- Transformation of micropollutants at the water-sediment interface, in agricultural soils, in urban setting and on the catchment scale with stable isotope fractionation (compound-specific isotope analysis)
- Degradation of industrial (chloroethenes, dichloromethane) in aquifers with stable isotope fractionation (compound-specific isotope analysis)
Understanding the transport and transformation of pollutants from toxic and diffuse sources represents a major challenge in the 21st century, and have become of utmost importance for the preservation of soil and water resources. A significant fraction of industrial or agricultural pollutants used in urban or agricultural areas is mobilised from their sources and transported overland via runoff in freely dissolved form, and in less bioavailable colloidal or organic matter-bound forms. Pollutants also infiltrate into soil and sediments, and eventually reach the aquifer. Surface and sub-surface pollutant fluxes may be intercepted and transformed in transitional reactive zones of the landscape, such as wetlands or ground-surface water interfaces, before they reach other ecosystems. Reactive zones are ‘biogeochemical hotspots’, bearing dynamic interfaces between water, soil/sediment and microorganisms, and develop dynamic combinations of electron acceptors and donors reflecting microbial diversity and biogeochemical activity.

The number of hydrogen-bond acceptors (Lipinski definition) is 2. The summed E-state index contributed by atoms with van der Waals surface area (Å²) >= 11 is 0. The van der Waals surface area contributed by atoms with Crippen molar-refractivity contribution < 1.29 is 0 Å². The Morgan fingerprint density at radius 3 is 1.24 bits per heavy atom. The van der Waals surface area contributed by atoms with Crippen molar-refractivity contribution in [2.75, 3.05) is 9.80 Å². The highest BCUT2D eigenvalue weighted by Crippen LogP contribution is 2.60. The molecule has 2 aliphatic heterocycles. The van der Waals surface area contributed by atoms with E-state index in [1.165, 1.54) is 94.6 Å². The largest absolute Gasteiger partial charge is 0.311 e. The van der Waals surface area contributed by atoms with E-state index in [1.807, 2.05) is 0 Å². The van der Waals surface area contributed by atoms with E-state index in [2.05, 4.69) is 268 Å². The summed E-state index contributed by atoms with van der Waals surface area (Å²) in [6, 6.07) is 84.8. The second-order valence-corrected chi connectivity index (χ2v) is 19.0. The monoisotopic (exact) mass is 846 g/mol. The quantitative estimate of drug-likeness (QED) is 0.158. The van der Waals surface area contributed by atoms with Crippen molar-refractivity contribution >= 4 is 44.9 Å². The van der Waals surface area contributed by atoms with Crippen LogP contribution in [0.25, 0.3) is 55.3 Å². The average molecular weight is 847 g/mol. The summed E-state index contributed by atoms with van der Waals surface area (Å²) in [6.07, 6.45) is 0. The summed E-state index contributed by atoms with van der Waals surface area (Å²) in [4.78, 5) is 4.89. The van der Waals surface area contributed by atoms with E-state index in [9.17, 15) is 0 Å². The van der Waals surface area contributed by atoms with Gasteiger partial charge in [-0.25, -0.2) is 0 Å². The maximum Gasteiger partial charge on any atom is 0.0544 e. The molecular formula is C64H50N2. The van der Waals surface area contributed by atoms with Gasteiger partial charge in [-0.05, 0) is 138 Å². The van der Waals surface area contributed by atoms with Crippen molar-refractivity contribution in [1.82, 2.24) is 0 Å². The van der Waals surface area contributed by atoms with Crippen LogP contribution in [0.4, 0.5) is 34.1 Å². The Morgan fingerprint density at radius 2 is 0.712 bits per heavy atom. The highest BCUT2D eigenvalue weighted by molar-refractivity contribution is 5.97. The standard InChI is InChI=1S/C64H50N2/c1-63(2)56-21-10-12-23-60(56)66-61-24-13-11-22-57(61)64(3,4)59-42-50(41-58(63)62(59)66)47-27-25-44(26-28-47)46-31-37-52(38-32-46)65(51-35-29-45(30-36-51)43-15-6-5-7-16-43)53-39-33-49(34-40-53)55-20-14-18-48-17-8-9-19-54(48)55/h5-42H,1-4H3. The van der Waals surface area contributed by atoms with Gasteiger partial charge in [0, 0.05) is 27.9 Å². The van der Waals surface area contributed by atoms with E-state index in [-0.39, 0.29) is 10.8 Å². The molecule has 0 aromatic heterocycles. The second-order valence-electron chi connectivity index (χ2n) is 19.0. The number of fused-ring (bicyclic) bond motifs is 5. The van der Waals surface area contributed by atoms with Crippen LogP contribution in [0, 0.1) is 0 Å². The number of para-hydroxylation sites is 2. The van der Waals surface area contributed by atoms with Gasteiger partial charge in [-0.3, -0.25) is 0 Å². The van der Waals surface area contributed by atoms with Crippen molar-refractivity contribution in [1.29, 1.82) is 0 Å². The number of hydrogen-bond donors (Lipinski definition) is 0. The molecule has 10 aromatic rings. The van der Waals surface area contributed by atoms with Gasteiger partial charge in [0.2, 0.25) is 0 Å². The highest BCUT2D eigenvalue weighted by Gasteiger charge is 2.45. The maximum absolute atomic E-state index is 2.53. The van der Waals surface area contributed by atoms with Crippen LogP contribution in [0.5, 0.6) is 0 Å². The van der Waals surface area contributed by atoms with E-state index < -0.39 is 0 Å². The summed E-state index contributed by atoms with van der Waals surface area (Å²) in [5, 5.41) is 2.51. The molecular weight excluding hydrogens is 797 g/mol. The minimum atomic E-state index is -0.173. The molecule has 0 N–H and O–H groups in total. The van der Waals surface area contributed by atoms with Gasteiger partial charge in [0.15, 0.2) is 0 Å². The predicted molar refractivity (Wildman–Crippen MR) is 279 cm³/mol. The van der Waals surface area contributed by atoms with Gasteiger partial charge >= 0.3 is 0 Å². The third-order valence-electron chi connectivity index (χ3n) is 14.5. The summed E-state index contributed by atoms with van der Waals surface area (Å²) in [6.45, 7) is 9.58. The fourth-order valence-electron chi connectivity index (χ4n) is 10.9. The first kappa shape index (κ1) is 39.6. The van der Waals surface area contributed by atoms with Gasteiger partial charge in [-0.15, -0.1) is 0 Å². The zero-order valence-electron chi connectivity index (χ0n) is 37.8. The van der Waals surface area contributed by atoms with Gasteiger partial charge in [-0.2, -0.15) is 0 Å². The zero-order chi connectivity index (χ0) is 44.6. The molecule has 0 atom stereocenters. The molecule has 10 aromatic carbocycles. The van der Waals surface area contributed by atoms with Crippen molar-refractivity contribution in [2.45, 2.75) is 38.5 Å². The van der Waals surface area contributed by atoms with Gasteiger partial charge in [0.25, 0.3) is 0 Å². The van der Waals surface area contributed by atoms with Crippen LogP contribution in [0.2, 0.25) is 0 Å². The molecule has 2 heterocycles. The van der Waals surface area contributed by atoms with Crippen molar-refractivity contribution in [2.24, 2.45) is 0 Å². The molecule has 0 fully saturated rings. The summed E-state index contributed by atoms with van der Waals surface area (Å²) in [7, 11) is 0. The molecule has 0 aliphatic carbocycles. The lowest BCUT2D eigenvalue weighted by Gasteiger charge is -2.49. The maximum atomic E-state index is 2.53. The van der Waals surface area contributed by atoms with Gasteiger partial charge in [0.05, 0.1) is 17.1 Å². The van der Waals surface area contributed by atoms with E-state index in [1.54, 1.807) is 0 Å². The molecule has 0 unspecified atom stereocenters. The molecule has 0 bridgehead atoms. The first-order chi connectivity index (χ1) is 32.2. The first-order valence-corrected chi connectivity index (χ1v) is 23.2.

In this context, the fundamental questions that bother me are : what is the hydrological and biogeochemical functioning of these ‘hotspots’ with respects to pollutant transport and microbial transformation ? What are the taxonomic and functional diversity, physiology, and metabolism of microorganisms involved in pollutant transformation ? How do microorganisms respond to the pollution regime and hydro-biogeochemical fluctuations, and influence key ecosystem services (e.g. water quality improvement, flood abatement, biodiversity) ? My research principally revolves around the scientific underpinning of microbial processes in polluted agricultural systems, aquifers and wetland systems.